A: “Don’t discount the value in your life of doing hard things. Don’t discount the value and confidence you get from sticking with something and doing it just because it’s hard. How do you get confidence to do hard things? By doing hard things! An engineering program is not easy, it’s hard. I know it’s hard. Push through and do hard things. Learn things about yourself, learn how to do hard things, and I promise the lessons you learn by doing that will serve you well.”
Q: Do you think there is a place for engineers with a business background as opposed to a business person with an engineering background?
A: “Absolutely! You need to step back and say ‘What are my skill sets? What are the things I’m really interested in?’ If you’re some place in the middle like I was, you say ‘Am I more interested in business or am I more interested in engineering?’ These people in the middle, they’re incredibly valuable to corporations. If you’ve got strong interest in both areas, but lean more towards engineering, I’d broaden yourself and get a business degree as well. I think it’s always helpful.”
Q: When it comes to preparing to go to business school or becoming an executive, do you think we should take this time to take some business classes?
A: “Yes, take a business class or two. What would happen if you took a business class and you hated it? Then you have all this engineering stuff and decide to go into business and you get into and go ‘I hate it.’ Take a class or two. Take a basic accounting class or an econ class. Get a sense of what that part of the world is like and if you like it or don’t like it.”
Q: For students looking for jobs and internships, how do you get them? Also, how is the best way for engineers to network?
A: “I’ve been out of the business world for five years now, but I’d tell you to keep networking, keep talking to people and keep going. Persistence is a big thing. Keep knocking on doors. Networking in your career is one of the most important skills you can possibly have,” Weidman said.
He added that networking is essential throughout life. He explained that networking is establishing relationships with people that have value beyond helping you find a job. Students should start building their network now by getting to know everyone they can, even if they are introverted.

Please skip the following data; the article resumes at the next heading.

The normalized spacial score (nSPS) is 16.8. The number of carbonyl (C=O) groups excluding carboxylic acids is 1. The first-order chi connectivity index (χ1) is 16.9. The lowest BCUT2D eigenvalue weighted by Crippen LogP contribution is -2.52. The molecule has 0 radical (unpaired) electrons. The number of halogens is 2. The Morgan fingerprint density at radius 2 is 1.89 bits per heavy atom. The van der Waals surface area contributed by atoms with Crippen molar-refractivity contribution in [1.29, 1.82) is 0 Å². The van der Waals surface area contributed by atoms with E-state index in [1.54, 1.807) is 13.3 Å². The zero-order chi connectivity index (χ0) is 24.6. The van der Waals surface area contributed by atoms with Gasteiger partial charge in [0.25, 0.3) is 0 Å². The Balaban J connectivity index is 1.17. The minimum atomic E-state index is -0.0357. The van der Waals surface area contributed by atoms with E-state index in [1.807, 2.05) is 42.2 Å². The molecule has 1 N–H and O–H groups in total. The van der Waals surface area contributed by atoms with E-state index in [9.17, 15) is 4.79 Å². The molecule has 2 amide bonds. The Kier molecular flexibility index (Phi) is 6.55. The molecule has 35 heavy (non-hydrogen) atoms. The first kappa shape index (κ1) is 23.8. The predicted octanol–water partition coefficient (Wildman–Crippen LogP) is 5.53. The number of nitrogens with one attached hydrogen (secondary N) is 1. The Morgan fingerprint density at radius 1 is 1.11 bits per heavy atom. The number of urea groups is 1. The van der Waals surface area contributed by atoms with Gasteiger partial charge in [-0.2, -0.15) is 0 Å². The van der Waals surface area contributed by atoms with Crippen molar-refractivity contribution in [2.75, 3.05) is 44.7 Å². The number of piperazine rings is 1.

“Networking isn’t based on whether you’re introverted or extroverted, it’s based on thinking about things and then going out and doing it.”
Q: I want to make it to a higher position within a company fast, but how often should I say I want to keep moving forward? How do I say that?
A: “First, it’s important that people in organizations know the skill sets that you have. As members of the Church, we sometimes hide our candle under a bushel, so we are reluctant to talk about our experiences, our talents and our skill sets,” Weidman said.
He said it is employers’ jobs to find people that have certain skill sets and can solve problems, so when you tell them what you can do, you are helping them do their job.
“By telling people who you are and what you’ve done, you’re helping them solve a problem they’ve got.”
He continued by telling students to keep their options broader rather than more narrow. He also urged them to tell employers what they want.
“As long as you’re honest in telling someone that ‘I have interest in advancing and I really see myself in management. I have some skill sets. Things you’re doing are really interesting to me and I see big possibilities of this career path that I’d like to go,’ you’re staying on safe ground, so I say go ahead and do it.”
Q: In your career, from what have you gained the most satisfaction?
A: “People. Without a doubt it’s the people that I’ve worked with. It’s like going through war with them. It’s like a brotherhood or sisterhood. It’s remarkable. When you’re out there with an organization that does something some people never thought was possible, and you recognize it’s because of the team you are working on, there are very few things that are more satisfying than that.”
Q: As a CEO or a manager, did you have people reach out and get to know you?
A: “You’ve got to recognize when you get in the business world that you’re not hired because you look great or you’re quick, you’re hired and you stay hired because you can make a big contribution. Think about it, if you’re putting together something that has winning as a goal, you’re going to get the most talented people you possibly can on your team. That’s what the business world is. They want people to contribute and help them win and succeed. What I tried to do was figure out as much as I could how does my boss and his boss define success and then I worked really hard to make them successful. The more successful you can make the organization, the more successful you’ll be."